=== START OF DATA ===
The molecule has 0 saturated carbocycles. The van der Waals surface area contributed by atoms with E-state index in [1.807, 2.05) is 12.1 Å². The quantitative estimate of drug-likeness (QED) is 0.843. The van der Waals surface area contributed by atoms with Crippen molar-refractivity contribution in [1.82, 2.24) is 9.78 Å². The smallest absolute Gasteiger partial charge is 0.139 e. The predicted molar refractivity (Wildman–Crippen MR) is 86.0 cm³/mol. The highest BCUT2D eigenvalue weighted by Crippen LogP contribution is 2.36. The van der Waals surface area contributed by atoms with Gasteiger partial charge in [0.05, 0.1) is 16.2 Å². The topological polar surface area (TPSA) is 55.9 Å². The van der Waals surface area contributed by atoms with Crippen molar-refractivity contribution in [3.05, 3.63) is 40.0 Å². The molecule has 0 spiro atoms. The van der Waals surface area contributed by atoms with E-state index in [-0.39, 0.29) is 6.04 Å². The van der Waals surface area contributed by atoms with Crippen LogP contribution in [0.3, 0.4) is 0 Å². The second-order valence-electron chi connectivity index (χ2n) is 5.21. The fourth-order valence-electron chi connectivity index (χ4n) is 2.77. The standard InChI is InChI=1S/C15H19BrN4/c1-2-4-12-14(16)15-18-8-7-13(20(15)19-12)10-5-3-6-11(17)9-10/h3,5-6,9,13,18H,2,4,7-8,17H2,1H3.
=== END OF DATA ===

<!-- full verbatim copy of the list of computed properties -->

The molecule has 0 saturated carbocycles. The van der Waals surface area contributed by atoms with E-state index in [1.807, 2.05) is 12.1 Å². The quantitative estimate of drug-likeness (QED) is 0.843. The van der Waals surface area contributed by atoms with Crippen molar-refractivity contribution in [1.82, 2.24) is 9.78 Å². The smallest absolute Gasteiger partial charge is 0.139 e. The predicted molar refractivity (Wildman–Crippen MR) is 86.0 cm³/mol. The highest BCUT2D eigenvalue weighted by Crippen LogP contribution is 2.36. The van der Waals surface area contributed by atoms with Gasteiger partial charge in [0.05, 0.1) is 16.2 Å². The topological polar surface area (TPSA) is 55.9 Å². The van der Waals surface area contributed by atoms with Crippen molar-refractivity contribution in [3.05, 3.63) is 40.0 Å². The molecule has 0 spiro atoms. The van der Waals surface area contributed by atoms with E-state index in [-0.39, 0.29) is 6.04 Å². The van der Waals surface area contributed by atoms with Crippen LogP contribution in [0.3, 0.4) is 0 Å². The second-order valence-electron chi connectivity index (χ2n) is 5.21. The fourth-order valence-electron chi connectivity index (χ4n) is 2.77. The standard InChI is InChI=1S/C15H19BrN4/c1-2-4-12-14(16)15-18-8-7-13(20(15)19-12)10-5-3-6-11(17)9-10/h3,5-6,9,13,18H,2,4,7-8,17H2,1H3.